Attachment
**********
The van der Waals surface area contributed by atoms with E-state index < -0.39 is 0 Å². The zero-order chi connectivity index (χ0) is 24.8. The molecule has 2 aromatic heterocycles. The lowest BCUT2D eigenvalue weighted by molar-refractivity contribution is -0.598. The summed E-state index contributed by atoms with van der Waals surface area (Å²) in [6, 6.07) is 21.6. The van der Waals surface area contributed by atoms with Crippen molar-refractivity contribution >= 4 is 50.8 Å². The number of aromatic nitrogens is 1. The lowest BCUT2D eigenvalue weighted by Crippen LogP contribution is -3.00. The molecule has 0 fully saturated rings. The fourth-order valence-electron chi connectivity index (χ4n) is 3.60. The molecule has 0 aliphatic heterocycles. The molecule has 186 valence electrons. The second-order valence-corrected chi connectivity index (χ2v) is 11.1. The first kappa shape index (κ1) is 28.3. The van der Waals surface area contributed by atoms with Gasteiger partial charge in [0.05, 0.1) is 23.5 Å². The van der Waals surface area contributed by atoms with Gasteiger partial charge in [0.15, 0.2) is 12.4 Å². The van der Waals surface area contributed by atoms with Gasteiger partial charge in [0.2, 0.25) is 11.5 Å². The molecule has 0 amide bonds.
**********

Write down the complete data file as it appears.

The van der Waals surface area contributed by atoms with E-state index < -0.39 is 0 Å². The zero-order chi connectivity index (χ0) is 24.8. The molecule has 2 aromatic heterocycles. The lowest BCUT2D eigenvalue weighted by molar-refractivity contribution is -0.598. The summed E-state index contributed by atoms with van der Waals surface area (Å²) in [6, 6.07) is 21.6. The van der Waals surface area contributed by atoms with Crippen molar-refractivity contribution >= 4 is 50.8 Å². The number of aromatic nitrogens is 1. The lowest BCUT2D eigenvalue weighted by Crippen LogP contribution is -3.00. The molecule has 0 fully saturated rings. The fourth-order valence-electron chi connectivity index (χ4n) is 3.60. The molecule has 0 aliphatic heterocycles. The molecule has 186 valence electrons. The second-order valence-corrected chi connectivity index (χ2v) is 11.1. The first kappa shape index (κ1) is 28.3. The van der Waals surface area contributed by atoms with Gasteiger partial charge in [0.05, 0.1) is 23.5 Å². The van der Waals surface area contributed by atoms with Gasteiger partial charge in [0.15, 0.2) is 12.4 Å². The van der Waals surface area contributed by atoms with Gasteiger partial charge in [0.2, 0.25) is 11.5 Å². The molecule has 0 amide bonds.